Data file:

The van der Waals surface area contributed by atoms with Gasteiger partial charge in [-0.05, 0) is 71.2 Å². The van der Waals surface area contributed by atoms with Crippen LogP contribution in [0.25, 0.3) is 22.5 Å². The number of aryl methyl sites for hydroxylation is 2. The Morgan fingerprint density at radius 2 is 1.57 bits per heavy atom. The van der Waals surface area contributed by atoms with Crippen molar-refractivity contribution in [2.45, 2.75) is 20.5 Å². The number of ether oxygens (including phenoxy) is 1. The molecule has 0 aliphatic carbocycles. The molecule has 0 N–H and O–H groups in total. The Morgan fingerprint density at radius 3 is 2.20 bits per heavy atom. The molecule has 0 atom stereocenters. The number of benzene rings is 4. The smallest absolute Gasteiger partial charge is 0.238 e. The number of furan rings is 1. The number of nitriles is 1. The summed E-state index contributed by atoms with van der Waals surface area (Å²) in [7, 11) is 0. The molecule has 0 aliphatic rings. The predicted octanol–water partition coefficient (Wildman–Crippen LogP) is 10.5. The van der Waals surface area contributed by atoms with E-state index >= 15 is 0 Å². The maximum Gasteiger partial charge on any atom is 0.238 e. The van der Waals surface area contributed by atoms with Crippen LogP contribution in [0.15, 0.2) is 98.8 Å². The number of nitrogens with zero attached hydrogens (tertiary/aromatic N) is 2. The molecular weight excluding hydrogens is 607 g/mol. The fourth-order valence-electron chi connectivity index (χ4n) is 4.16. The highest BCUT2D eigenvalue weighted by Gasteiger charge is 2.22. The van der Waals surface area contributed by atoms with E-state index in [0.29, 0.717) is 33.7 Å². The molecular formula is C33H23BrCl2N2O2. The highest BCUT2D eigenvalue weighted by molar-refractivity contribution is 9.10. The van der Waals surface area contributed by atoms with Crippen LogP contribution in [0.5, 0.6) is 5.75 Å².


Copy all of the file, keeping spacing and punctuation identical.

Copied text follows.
The van der Waals surface area contributed by atoms with Gasteiger partial charge in [-0.05, 0) is 71.2 Å². The van der Waals surface area contributed by atoms with Crippen LogP contribution in [0.25, 0.3) is 22.5 Å². The number of aryl methyl sites for hydroxylation is 2. The Morgan fingerprint density at radius 2 is 1.57 bits per heavy atom. The van der Waals surface area contributed by atoms with Crippen molar-refractivity contribution in [2.45, 2.75) is 20.5 Å². The number of ether oxygens (including phenoxy) is 1. The molecule has 0 aliphatic carbocycles. The molecule has 0 N–H and O–H groups in total. The Morgan fingerprint density at radius 3 is 2.20 bits per heavy atom. The molecule has 0 atom stereocenters. The number of benzene rings is 4. The smallest absolute Gasteiger partial charge is 0.238 e. The number of furan rings is 1. The number of nitriles is 1. The summed E-state index contributed by atoms with van der Waals surface area (Å²) in [7, 11) is 0. The molecule has 0 aliphatic rings. The predicted octanol–water partition coefficient (Wildman–Crippen LogP) is 10.5. The van der Waals surface area contributed by atoms with E-state index >= 15 is 0 Å². The maximum Gasteiger partial charge on any atom is 0.238 e. The van der Waals surface area contributed by atoms with Crippen LogP contribution in [0.15, 0.2) is 98.8 Å². The number of nitrogens with zero attached hydrogens (tertiary/aromatic N) is 2. The molecular weight excluding hydrogens is 607 g/mol. The fourth-order valence-electron chi connectivity index (χ4n) is 4.16. The highest BCUT2D eigenvalue weighted by Gasteiger charge is 2.22. The van der Waals surface area contributed by atoms with E-state index in [0.29, 0.717) is 33.7 Å². The molecular formula is C33H23BrCl2N2O2. The highest BCUT2D eigenvalue weighted by molar-refractivity contribution is 9.10. The van der Waals surface area contributed by atoms with Crippen LogP contribution in [0.5, 0.6) is 5.75 Å².